Agricultural Advisors’ Climate Risk Perceptions: 2013 Survey Data

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By Stuart Carlton1, Tonya Haigh2, Cody Knutson2, Maria Lemos3, Amber Mase4, Jean McGuire5, Lois Morton5, Linda S. Prokopy6, Melissa J. Widhalm6

1. Texas A&M University / Texas Sea Grant 2. University of Nebraska-Lincoln 3. University of Michigan 4. University of Wisconsin 5. Iowa State University 6. Purdue University

Agricultural advisors in 4 Midwestern states were surveyed in Feb 2013 about their climate risk perceptions, climate change beliefs, and willingness to use climate information.

Version 1.0 - published on 29 Nov 2016 doi:10.4231/R7707ZDF - cite this Archived on 25 Oct 2016

Licensed under CC0 1.0 Universal


Agricultural advisors in four Midwestern states (Indiana, Iowa, Michigan, and Nebraska) were surveyed (via email) in February 2013 about their climate risk perceptions, climate change beliefs, and willingness to use climate information. This survey was a follow-up to a similar study that was conducted in February 2012 (for details see Prokopy, L.S. et al. 2013. “Agricultural Advisors: A Receptive Audience for Weather and Climate Information?” Weather, Climate, and Society, 5:162-167).

Agricultural advisors are technical specialists who advise corn farmers on a variety of issues such as farm management practices, conservation practices, and economic issues. This includes certified crop advisors, soil scientists, agricultural retailers, bankers, grower groups, university extension, USDA Farm Service Agency staff, Natural Resource Conservation Service staff, agricultural cooperatives, agricultural lawyers, county weed supervisors, local conservation districts, State Department of Agriculture staff, and State Department of Environment/Natural Resources staff. Contact lists for this survey were primarily generated manually from relevant organization and agency websites. In a few cases the organization either provided us with contacts lists or distributed invitations to their members to participate in the survey. In total 5,478 advisors received the 2013 survey and 1,703 responded. A screening question was used to determine which respondents directly advise corn farmers.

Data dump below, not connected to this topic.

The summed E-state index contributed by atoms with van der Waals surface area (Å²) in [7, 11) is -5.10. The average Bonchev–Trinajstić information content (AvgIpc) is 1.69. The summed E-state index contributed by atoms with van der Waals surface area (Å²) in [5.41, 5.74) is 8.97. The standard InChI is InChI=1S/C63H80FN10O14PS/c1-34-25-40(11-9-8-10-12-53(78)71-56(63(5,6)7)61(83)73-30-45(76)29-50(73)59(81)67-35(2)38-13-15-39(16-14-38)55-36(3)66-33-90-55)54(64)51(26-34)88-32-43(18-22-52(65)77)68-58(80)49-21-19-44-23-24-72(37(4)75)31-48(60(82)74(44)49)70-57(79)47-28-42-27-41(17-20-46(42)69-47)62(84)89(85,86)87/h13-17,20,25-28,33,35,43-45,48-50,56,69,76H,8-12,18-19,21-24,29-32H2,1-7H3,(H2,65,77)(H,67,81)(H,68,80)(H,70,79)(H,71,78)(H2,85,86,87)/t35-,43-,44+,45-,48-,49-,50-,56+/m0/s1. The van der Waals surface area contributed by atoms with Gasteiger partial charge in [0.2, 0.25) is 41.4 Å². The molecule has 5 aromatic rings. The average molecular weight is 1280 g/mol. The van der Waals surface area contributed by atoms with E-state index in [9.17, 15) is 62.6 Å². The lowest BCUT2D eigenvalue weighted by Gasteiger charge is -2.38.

This publication includes one Excel file containing the raw unidentifiable data collected from all 1,703 survey respondents along with a PDF file containing the survey codebook. The codebook defines the variables used within the Excel file, lists the questions as stated to the respondents, and provides information about how each question response was formatted.   

Support for this this research was provided by:

  • NOAA Sectoral Application Research Program (SARP) Award Number NA13OAR431012, project titled "Evaluating the Impact of Extreme Drought on Farm Advisors’ Perceptions of Climate Risks in the U.S. Corn Belt"
  • USDA National Institute of Food and Agriculture (NIFA) Award Number 2011-68002-30220, project titled "Useful to Usable (U2U): Transforming Climate Variability and Change Information for Cereal Crop Producers"
  • Purdue University, Clifford B. Kinley Award, project titled “The Impact of the 2012 Drought on Midwestern Farm Advisors’ Perceptions, Attitudes, and Willingness to Respond to Climate Change”

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